• Yehudit Zicklin-Sidikman

Signed, A Frustrated Friend



Here's my response to another great question that was sent in by one of you. 💌


Dear Yehudit,


How do you suggest dealing with somebody who talks and talks, underestimating your knowledge of a topic or flat out assuming you know nothing about it?


Every few weeks, I meet with a group of friends on Zoom.


There’s one friend who regularly takes over conversations and speaks as if she's delivering information that nobody has already heard (mostly about world news). The rest of us have a lot of trouble getting a word in edgewise.


There’s one friend who regularly takes over conversations and speaks as if she's delivering information that nobody has already heard (mostly about world news). The rest of us have a lot of trouble getting a word in edgewise.

I value these friendships and I don’t want to stop participating in the meetings.


But I’m starting to run out of patience.


Signed,


A Frustrated Friend


Dear Frustrated Friend,


A good practice, even without somebody who behaves the way you describe, is for whoever is the initiator of these meetings to establish group rules.


The best ground rules are those generated by the group members themselves.

The best ground rules are those generated by the group members themselves. Creating the rules as a group helps create a feeling of ownership and prevents the feeling of being told what to do.

And the fun thing about being the initiator/facilitator is you get to put in your own thoughts too. (Doing this seamlessly is a skill honed with practice). If someone suggests a rule that doesn’t feel exactly right, the facilitator can rephrase. (“Wait, do you mean people should give space to talk to others? Yes? Cool. Everyone agrees? Writing that down.”)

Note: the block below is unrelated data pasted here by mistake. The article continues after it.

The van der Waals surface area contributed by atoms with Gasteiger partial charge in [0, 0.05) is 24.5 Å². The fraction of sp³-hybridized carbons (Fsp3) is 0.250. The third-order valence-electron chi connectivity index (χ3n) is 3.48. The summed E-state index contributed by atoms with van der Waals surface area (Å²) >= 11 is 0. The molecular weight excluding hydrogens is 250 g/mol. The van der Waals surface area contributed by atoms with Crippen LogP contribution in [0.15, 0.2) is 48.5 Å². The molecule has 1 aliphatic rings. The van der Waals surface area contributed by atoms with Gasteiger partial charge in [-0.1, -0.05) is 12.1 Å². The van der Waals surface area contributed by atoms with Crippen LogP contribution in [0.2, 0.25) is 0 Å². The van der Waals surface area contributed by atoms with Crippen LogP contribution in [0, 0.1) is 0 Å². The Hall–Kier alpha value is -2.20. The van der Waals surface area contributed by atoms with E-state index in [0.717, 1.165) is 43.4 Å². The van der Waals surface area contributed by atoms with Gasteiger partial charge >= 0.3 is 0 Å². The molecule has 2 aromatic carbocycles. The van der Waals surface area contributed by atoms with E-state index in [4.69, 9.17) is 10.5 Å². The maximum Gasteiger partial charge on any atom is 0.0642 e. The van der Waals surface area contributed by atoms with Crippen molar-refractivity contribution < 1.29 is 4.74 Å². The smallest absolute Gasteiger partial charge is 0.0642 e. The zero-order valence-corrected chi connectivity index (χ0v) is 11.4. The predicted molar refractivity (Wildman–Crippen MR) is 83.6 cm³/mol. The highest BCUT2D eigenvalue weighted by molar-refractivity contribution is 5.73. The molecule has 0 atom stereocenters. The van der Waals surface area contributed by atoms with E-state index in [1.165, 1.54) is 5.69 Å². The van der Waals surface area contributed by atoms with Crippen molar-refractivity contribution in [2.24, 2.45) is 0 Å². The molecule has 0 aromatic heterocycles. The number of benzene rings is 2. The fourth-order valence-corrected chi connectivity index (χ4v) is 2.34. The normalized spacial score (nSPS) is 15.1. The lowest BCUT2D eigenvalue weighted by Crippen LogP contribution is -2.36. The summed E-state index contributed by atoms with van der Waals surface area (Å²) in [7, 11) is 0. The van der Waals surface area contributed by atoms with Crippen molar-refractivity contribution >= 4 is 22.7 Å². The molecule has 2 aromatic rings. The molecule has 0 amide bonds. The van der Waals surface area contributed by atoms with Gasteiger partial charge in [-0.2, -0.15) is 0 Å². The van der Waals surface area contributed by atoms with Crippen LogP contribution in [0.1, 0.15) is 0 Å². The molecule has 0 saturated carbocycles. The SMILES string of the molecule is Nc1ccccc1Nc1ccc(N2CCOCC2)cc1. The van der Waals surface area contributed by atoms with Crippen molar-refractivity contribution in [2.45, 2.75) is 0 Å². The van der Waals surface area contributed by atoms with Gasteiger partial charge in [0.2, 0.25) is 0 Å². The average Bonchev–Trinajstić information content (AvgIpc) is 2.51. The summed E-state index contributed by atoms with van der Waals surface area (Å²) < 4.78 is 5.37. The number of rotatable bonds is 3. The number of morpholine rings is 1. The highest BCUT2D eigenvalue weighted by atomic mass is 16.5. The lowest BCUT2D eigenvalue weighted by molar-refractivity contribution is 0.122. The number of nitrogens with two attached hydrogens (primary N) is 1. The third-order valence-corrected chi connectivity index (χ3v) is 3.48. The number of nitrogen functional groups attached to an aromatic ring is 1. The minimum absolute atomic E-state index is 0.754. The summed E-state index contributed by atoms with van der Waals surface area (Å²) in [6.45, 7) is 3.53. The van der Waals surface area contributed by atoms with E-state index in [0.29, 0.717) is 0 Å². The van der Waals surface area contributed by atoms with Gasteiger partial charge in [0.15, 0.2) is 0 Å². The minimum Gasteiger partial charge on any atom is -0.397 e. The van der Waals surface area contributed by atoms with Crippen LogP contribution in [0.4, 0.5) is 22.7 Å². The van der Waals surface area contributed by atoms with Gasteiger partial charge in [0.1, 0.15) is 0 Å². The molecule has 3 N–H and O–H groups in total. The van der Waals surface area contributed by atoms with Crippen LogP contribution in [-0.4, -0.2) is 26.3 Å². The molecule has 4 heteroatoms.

This creates an understanding of what is considered acceptable behavior. If the talker keeps offending, you can remind them in a private chat. If the behavior still persists, it’s okay to moderate.


Again, it really depends on the group, but there are things to do to help moderate this type of behavior. Some people have just never been told to be mindful of the space they take up. Others have a need to be the show of the party. Some groups encourage that type of behavior. (“Uncle Marty is hilarious, why do you keep trying to shut him up?”)


It is all a dance of complex human relations.


It is all a dance of complex human relations.

Best of luck to your group and you find your way.


Peace,


Yehudit


If you have a question, please send me a message. I may not have "all the answers," but I'll do everything I can to give you a supportive and encouraging response. 📫


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